louisiana driver information
Whether you're searching for Louisiana road laws, licensing info, or state trivia to share with your Mardi Gras float-mates, you can satisfy your Louisiana driving curiosities right here.
Driving in the Bayou State
Licensed drivers in Louisiana: 2,902,513
Moving to Louisiana
If you're new to the state, you have 30 days to exchange your out-of-state drivers license and registration for Louisiana license and registration. You can do this at your nearest Office of Motor Vehicles.
As long as your out-of-state license is valid, you'll have to retake a vision test but not a written or skills exam.
Since your driving record is a major factor in determining your car insurance rate, avoiding needless traffic tickets is good way to help control your premium. Here are some common limits to keep in mind as you hit the open road in Louisiana.
|Rural portions of I-49
|All other rural interstates
|Multi-lane divided highways
If you see an emergency vehicle (such as police cars, ambulances, etc.) or a car with its emergency lights flashing stopped on the side of the road, you're required to move to the farthest lane and slow down to a safe speed. If you can't change lanes, slow to a safe speed as you pass.
Drunk driving in Louisiana
Each year, police officers make about 20,000 DWI arrests in Louisiana according to the Louisiana Highway Safety Commission. Despite their efforts, alcohol-related crashes still accounted for nearly half of all fatalities in 2009.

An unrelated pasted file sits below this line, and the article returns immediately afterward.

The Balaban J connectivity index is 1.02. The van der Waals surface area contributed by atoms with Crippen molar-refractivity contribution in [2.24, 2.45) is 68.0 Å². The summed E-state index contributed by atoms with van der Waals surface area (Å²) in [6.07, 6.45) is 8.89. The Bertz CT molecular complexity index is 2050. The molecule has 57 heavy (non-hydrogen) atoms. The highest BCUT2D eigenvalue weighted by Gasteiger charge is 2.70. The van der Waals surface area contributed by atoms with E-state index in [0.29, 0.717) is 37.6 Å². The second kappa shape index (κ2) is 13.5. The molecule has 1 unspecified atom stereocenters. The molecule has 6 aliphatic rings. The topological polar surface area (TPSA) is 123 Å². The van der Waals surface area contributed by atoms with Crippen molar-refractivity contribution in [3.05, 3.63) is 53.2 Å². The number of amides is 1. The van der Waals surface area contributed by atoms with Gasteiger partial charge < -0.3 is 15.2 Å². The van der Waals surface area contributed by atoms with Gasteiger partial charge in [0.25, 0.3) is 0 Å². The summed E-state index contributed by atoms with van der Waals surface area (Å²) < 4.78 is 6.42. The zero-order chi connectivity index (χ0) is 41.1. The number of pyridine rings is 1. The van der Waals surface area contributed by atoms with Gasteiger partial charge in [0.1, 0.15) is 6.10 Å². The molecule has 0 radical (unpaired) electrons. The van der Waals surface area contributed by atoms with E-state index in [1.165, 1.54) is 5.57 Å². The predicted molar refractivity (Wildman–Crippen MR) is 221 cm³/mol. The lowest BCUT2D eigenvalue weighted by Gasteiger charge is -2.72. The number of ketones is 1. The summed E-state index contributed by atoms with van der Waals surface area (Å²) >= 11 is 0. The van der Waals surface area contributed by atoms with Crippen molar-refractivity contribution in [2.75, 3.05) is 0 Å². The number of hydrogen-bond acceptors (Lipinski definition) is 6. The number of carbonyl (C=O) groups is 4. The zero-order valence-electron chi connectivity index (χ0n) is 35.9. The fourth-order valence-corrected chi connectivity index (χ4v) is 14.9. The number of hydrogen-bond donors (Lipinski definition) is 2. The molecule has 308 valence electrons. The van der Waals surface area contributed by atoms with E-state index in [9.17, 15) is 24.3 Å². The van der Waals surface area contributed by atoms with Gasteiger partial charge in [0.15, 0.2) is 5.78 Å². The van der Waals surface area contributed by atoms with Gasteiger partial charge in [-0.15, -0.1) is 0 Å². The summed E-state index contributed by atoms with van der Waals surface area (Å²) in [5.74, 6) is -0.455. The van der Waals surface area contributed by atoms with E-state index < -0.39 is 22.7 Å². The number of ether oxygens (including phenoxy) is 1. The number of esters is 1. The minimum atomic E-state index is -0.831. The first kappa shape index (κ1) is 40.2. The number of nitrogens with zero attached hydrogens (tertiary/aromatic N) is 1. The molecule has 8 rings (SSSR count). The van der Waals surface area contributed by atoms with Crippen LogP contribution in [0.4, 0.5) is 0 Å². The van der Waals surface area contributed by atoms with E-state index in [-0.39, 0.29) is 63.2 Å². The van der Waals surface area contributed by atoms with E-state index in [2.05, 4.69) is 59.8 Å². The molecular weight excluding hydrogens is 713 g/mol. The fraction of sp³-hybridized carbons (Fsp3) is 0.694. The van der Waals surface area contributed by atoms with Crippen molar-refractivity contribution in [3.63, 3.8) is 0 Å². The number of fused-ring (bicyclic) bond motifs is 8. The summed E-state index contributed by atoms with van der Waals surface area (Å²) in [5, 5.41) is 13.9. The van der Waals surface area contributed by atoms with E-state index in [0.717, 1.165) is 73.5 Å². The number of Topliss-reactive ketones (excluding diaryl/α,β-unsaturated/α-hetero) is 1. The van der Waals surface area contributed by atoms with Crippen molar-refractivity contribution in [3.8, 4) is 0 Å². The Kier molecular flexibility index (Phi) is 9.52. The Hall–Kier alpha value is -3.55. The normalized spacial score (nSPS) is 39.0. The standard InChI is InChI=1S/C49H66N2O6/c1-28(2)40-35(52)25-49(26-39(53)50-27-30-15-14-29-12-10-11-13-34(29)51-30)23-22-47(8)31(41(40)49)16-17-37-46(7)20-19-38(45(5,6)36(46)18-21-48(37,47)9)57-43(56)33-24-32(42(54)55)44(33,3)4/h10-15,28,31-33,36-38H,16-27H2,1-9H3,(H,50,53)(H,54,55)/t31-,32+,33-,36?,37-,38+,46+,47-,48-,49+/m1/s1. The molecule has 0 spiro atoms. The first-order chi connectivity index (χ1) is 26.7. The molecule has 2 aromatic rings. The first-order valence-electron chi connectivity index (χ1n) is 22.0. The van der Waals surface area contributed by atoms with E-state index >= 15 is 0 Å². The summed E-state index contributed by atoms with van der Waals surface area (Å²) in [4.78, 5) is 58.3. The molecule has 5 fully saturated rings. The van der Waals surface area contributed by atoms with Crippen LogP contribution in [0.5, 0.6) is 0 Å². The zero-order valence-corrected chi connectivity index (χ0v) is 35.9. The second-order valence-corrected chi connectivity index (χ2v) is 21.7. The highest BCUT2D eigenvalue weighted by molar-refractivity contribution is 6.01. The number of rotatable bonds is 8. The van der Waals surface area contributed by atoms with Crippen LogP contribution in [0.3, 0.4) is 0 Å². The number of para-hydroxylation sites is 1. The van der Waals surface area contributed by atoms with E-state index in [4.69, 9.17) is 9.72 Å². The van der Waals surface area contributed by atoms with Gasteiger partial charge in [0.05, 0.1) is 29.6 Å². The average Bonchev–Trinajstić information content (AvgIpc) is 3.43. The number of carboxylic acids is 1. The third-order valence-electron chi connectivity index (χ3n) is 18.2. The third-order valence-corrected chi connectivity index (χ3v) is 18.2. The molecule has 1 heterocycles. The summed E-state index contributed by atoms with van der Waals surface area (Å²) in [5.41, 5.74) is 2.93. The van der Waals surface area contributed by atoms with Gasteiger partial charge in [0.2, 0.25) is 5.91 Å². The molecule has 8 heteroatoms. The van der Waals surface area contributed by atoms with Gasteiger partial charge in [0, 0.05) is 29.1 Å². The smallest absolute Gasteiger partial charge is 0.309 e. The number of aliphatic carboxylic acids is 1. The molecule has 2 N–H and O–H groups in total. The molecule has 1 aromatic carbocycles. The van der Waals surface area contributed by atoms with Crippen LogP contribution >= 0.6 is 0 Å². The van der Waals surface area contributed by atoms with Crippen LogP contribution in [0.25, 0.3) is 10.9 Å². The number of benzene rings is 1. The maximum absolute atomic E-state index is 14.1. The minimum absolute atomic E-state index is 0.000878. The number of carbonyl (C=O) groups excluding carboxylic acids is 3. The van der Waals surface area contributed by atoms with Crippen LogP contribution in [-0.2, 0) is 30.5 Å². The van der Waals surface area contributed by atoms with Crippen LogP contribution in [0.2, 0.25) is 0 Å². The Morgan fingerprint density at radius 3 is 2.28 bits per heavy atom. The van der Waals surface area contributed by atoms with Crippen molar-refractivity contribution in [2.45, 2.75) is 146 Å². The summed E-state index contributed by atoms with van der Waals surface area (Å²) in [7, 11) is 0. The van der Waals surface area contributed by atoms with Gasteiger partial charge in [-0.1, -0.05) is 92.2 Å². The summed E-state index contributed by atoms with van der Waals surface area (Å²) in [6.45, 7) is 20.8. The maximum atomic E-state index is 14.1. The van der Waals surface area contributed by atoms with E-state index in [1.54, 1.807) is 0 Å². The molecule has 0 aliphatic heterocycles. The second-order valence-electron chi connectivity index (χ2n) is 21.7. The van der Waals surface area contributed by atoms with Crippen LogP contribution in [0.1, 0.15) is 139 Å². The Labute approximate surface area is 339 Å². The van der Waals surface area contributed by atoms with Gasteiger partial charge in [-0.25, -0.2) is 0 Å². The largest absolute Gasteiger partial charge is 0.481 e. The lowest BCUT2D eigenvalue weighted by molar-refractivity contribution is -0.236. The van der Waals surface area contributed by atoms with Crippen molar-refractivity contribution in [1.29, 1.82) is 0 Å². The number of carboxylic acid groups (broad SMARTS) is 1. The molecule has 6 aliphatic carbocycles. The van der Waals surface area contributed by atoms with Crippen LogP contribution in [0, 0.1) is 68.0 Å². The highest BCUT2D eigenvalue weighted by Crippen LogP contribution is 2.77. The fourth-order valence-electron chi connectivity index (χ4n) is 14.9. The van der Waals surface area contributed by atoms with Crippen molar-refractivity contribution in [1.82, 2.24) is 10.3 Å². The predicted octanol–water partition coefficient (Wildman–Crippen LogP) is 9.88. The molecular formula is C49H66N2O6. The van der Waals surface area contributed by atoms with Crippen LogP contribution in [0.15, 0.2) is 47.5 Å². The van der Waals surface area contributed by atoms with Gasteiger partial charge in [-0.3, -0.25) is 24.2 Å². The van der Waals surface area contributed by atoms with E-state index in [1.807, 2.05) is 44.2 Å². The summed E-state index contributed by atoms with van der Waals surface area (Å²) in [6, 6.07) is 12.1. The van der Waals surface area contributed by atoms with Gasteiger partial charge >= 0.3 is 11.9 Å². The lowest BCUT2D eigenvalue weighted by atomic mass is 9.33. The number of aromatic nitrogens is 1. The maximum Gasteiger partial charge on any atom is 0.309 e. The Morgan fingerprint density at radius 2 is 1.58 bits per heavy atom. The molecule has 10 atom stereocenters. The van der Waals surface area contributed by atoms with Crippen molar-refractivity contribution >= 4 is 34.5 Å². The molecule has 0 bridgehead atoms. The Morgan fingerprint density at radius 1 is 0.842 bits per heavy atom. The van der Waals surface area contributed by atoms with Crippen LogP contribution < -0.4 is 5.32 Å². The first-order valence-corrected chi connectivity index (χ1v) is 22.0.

In Louisiana, drivers may be convicted of a DWI with a BAC of .08 percent. For those under 21, the legal limit is .02 percent.
Getting convicted of a first DWI can cost up to $4,500, a 90-day suspension of your drivers license, and up to 6 months in jail.
Distracted driving in Louisiana
All cell phone use is illegal for drivers under 18, and texting is banned for all drivers.
Growing up gulf: the student-driver process in Louisiana
Louisiana has 3 stages of graduated drivers licensing. Here's how it breaks down.
Stage 1: learners permit for 15- and 16-year-olds
To get a learners permit, here's what you'll need to do:
- Complete 30 hours of classroom study (from any course approved by the Dept. of Education or the Dept. of Public Safety & Corrections)
- Complete 8 hours of on-the-road training with a licensed instructor
- Pass a written and vision test
Learners permit restrictions
Having a learners permit allows you to drive as long as you are accompanied by one of the following:
- A parent or guardian who is 21 or older
- A sibling who is 18 or older
- A licensed drivers ed teacher
Stage 2: intermediate license
Those who meet the following requirements can enter stage 2:
- Must be at least 16 years old
- Have had a learners permit for at least 6 months
- Complete 50 hours of behind-the-wheel training (15 at night) with a licensed adult who's at least 21 years old
- Pass the road test
Intermediate license restrictions
Having an intermediate license allows you to drive on your own with the following restriction:
- No driving at night (between 11 p.m. and 5 a.m.) unless accompanied by a licensed parent/guardian or a sibling who's at least 18 years old
Stage 3: unrestricted drivers license
The above limitations no longer apply once drivers turn 17.
Teens 17 and up
If you're already 17 when starting the licensing process, you'll have to:
- Complete a 38-hour drivers ed course or a 6-hour pre-licensing course
- Pass a written and vision test
And once you pass the on-the-road test, you're allowed to drive with zero restrictions whatsoever. Hurray!
Louisiana car insurance
Learn the coverage requirements of your state and see what trends could be affecting your rate.
Louisiana Office of Motor Vehicles
Get the skinny on official state services, office locations, and hours of operation.